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Teenager With Rare Genetic Disorder Fears For Her Life After Being Threatened By Bullies

Daily Mail

Parents worry about the psychological and physical abuse school bullies could have on their children. Unfortunately, these children who prey on their disadvantaged peers have little concern for the consequences of their actions - especially if the bullied child has an "invisible" condition.  

Lauren Stribling is not like other bullied kids who can go home with a bruised eye or a knock in the chest. Due to her rare genetic disorder, the teenager from the UK could die from just a single knock in the playground.

Marfan syndrome, a life-threatening condition that makes the body extra stretchy, affects 1 in 3,000 people.

Lauren is already 5 ft 11 inches and wears eight and a half feet shoes. She was diagnosed with the genetic disorder at four months old, but symptoms appeared when she was seven.

Lauren's height is an indicator that she may suffer from this genetic disorder, but bullies at her school are certain she's "faking" her disability.  

Lauren's aunt died at the age of 15 from the disorder, and now her mother is worried that her daughter is next.

"Lauren can't do any contact sports at all because a single knock of the head or blow to the chest could kill her," Cath said. "If Lauren got hit in the chest, because the valves in her heart are stretchy, blood could move the wrong way through her heart and kill her. She's also really prone to getting a collapsed lung."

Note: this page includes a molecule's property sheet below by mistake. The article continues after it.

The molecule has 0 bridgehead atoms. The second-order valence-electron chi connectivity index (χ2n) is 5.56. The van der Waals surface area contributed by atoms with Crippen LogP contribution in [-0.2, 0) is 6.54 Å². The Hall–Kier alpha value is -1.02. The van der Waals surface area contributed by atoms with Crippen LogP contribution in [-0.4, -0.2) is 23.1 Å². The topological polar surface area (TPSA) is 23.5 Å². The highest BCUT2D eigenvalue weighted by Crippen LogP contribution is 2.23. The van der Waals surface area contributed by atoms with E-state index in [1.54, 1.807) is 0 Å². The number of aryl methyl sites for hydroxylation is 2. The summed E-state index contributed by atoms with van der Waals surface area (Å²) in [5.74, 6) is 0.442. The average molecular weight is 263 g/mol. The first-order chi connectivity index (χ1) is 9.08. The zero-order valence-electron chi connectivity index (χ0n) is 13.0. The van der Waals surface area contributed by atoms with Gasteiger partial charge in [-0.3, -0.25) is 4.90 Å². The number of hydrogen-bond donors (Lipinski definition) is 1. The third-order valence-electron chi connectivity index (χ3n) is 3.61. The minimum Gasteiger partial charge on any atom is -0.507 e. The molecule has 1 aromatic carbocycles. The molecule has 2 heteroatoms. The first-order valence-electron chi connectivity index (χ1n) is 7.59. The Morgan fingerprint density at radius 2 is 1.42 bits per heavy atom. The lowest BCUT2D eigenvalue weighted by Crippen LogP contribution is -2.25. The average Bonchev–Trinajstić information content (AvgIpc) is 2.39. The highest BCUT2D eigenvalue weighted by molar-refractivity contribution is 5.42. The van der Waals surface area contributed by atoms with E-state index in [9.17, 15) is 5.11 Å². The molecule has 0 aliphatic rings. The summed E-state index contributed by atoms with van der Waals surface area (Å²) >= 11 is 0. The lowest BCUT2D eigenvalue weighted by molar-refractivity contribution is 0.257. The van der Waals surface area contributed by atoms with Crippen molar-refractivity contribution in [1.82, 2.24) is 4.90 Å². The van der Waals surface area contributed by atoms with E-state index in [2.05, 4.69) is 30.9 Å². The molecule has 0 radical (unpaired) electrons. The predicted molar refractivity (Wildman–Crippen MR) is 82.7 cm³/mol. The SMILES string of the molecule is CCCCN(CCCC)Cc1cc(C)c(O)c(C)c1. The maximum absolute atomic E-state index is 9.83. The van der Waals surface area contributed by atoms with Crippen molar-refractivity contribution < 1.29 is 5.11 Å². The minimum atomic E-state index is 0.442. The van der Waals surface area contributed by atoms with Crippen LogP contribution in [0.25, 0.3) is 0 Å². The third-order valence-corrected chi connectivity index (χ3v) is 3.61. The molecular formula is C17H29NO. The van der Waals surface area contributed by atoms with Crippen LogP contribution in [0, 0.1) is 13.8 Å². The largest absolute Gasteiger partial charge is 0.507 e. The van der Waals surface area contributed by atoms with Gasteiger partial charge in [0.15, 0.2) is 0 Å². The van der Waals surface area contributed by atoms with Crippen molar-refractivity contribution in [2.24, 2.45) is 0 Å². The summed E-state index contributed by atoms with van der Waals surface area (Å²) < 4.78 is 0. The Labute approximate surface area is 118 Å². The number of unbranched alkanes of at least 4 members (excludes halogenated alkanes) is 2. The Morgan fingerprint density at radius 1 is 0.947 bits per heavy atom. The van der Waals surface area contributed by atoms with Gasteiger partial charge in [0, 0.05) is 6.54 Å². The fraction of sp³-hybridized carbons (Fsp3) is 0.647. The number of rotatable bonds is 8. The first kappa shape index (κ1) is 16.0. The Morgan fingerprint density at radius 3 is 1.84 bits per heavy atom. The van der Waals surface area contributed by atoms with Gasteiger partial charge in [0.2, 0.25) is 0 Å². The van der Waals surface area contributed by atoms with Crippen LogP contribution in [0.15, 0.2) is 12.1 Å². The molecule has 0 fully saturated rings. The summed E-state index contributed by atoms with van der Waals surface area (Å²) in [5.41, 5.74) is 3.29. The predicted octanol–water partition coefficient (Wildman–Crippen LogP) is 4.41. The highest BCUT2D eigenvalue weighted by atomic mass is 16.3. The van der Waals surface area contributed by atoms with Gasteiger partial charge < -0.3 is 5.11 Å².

Cath blames herself for wanting a child to "shower with unconditional love" when she knew there was a chance her daughter could inherit the genetic condition.  

"Sometimes I feel like I had Lauren for selfish reasons. I knew there was a 50 per cent chance but I wanted my own family to pass on that love to," she said. "[My sister] died when she was just 15. Every day I am filled with worry that the same will happen to her."

But Cath doesn't want parents who have children with genetic conditions to feel this way, rather the threat facing her daughter means there is a lack of awareness about "invisible" disabilities and disorders like Marfan syndrome.

"No parent wants their child to be bullied but for me, one slap could be the end for Lauren. Now every morning when she goes to school I am terrified," she said.  

Cath has reached out to her daughter's school, Oldershaw Academy, to find a solution to this issue, and hopes other schools can follow their example.

"The school have been brilliant. They've really worked hard to accommodate her condition. And as soon as I mentioned the bullying, they have been really helpful," Cath said. "But there just really needs to be more awareness out there. These kids were telling her she isn't really ill and that's not on. Parents need to be doing more to teach their kids about less obvious disabilities and disorders."

[Source: Daily Mail]

Moojan has been a writer at Shared for almost a year. When she's not on the lookout for viral content, she's looking at cute animal photos. Reach her at moojan@shared.com.